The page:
Bethsheba Ashe
Biblical Gematria was a system of formal mathematics.

Settler Gematria

Copyright Bethsheba Ashe.
Copyright Bethsheba Ashe.

Years ago I watched a TV program which interviewed an Israeli settler, and he carefully explained why he believed living on the land was his duty to God. He explained that he’d moved to his kibbutz because of gematria in Genesis 15:1.

Genesis 15:1 is the famous verse where God comes to Abram/Abraham in a vision and tells him he is his shield and is going to greatly reward him. In this chapter God will also tell Abram that he’s going to have lots of descendants and the land (of Canaan) is going to be his too:

אחר הדברים האלה היה דבר יהוה אל אברם במחזה לאמר אל תירא אברם אנכי מגן לך שכרך הרבה מאד

There is a gematria calculation in this verse, and it is also written with notariqon, which is a method by which we take the first (or sometimes the last) letters of each word and add them together. It is frequently used as a checksum (a type of confirmation).

In the formal system of gematria that biblical authors used there were many attendant rules for using it. Only the nouns were counted. Some verbs were also used to indicate the method of calculation, and some nouns are “middot” and by convention are not counted (like the word “word”). This sum is straight addition:

יהוה אברם במחזה אברם מגן שכרך = 910
YHWH + Abram + in a vision + Abram + shield + reward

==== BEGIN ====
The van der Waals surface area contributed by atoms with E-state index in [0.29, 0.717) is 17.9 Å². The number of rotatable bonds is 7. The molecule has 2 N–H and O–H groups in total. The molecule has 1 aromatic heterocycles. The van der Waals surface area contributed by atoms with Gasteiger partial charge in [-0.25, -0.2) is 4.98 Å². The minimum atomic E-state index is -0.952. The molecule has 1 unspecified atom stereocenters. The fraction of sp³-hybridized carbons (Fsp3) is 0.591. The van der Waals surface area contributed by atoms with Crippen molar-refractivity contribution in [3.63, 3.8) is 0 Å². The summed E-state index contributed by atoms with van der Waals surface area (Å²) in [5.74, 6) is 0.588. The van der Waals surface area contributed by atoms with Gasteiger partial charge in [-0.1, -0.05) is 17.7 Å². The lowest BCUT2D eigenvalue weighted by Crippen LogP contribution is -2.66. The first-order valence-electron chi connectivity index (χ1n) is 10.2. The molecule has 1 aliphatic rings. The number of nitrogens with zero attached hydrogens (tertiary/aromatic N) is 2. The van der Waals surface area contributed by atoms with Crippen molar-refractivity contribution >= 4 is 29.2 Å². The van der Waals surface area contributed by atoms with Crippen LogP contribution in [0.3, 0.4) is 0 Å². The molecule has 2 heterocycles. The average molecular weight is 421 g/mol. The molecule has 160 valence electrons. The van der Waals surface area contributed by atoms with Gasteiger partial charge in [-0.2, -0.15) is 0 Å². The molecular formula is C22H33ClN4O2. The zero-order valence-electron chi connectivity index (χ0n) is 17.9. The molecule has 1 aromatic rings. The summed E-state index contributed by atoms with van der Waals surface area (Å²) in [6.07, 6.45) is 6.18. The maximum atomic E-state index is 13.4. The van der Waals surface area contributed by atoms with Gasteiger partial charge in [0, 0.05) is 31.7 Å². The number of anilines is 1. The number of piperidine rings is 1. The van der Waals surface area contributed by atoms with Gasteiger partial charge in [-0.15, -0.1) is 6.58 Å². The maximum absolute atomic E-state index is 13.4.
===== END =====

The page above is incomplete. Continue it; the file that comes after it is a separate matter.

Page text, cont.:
And the notariqon is with the last letters:
ר ם ה ה ר ה ל ם ה ר ל א ם י ן ך ך ה ד = 910

The significance of 910 to this verse is that it is the amount of years that Canaan lived. Further on in the story Abram asks for confirmation from God that the land is his, and he arranges three pieces of meat on a stone, cuts it in half, and spends the night beating off vultures, and has another dream vision. This too is gematria which provides the confirmation he was looking for.

But the question is – because gematria was written by men, and not by God, and it is also post hoc ergo hoc, is it a valid reason to up sticks and go and settled on disputed territory?

About the Author
Bethsheba Ashe is a fifty two year old tea-drinking cryptographer who broke the gematria ciphers to the Bible and the Book of the Law. She is the author of two books on Biblical Hermeneutics; "Behold: The Art and Practice of Gematria" and "Chariot: An Essay on Bereshit and the Merkabah." She is the creator of the popular ‘Shematria’ online calculator, and inventor of the Galay writing script. Currently she lives in Pennsylvania and is creating an open-world VR Island adventure game with her boyfriend, two cats and a cockatoo, but she says she owes all her success to Tetley.
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